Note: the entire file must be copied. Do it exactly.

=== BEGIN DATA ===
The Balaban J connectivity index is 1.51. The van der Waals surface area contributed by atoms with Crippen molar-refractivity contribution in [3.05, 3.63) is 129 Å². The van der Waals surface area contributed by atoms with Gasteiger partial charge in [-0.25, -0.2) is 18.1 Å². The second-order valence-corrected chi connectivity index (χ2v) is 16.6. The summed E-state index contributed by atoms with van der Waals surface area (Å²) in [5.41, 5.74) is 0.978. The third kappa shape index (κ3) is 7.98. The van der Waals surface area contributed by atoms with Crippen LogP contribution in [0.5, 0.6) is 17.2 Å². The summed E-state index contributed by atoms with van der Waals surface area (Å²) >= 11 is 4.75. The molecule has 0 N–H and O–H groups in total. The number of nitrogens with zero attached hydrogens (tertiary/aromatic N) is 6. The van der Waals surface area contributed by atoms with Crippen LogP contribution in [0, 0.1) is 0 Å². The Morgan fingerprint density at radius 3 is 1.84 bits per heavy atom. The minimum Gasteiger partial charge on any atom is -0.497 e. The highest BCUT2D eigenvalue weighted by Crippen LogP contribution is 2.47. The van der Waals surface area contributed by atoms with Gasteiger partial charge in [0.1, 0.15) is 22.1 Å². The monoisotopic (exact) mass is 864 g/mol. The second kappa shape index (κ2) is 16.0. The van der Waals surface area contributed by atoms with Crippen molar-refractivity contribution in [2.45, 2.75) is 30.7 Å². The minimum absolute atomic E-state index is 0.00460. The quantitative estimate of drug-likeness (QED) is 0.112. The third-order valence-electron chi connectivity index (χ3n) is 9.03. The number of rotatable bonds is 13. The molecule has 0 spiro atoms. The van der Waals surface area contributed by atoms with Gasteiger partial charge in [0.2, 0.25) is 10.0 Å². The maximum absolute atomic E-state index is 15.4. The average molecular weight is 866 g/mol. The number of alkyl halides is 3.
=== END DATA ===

The Balaban J connectivity index is 1.51. The van der Waals surface area contributed by atoms with Crippen molar-refractivity contribution in [3.05, 3.63) is 129 Å². The van der Waals surface area contributed by atoms with Gasteiger partial charge in [-0.25, -0.2) is 18.1 Å². The second-order valence-corrected chi connectivity index (χ2v) is 16.6. The summed E-state index contributed by atoms with van der Waals surface area (Å²) in [5.41, 5.74) is 0.978. The third kappa shape index (κ3) is 7.98. The van der Waals surface area contributed by atoms with Crippen LogP contribution in [0.5, 0.6) is 17.2 Å². The summed E-state index contributed by atoms with van der Waals surface area (Å²) >= 11 is 4.75. The molecule has 0 N–H and O–H groups in total. The number of nitrogens with zero attached hydrogens (tertiary/aromatic N) is 6. The van der Waals surface area contributed by atoms with Crippen LogP contribution in [0, 0.1) is 0 Å². The Morgan fingerprint density at radius 3 is 1.84 bits per heavy atom. The minimum Gasteiger partial charge on any atom is -0.497 e. The highest BCUT2D eigenvalue weighted by Crippen LogP contribution is 2.47. The van der Waals surface area contributed by atoms with Gasteiger partial charge in [0.1, 0.15) is 22.1 Å². The monoisotopic (exact) mass is 864 g/mol. The second kappa shape index (κ2) is 16.0. The van der Waals surface area contributed by atoms with Crippen molar-refractivity contribution in [2.45, 2.75) is 30.7 Å². The minimum absolute atomic E-state index is 0.00460. The quantitative estimate of drug-likeness (QED) is 0.112. The third-order valence-electron chi connectivity index (χ3n) is 9.03. The number of rotatable bonds is 13. The molecule has 0 spiro atoms. The van der Waals surface area contributed by atoms with Gasteiger partial charge in [0.2, 0.25) is 10.0 Å². The maximum absolute atomic E-state index is 15.4. The average molecular weight is 866 g/mol. The number of alkyl halides is 3.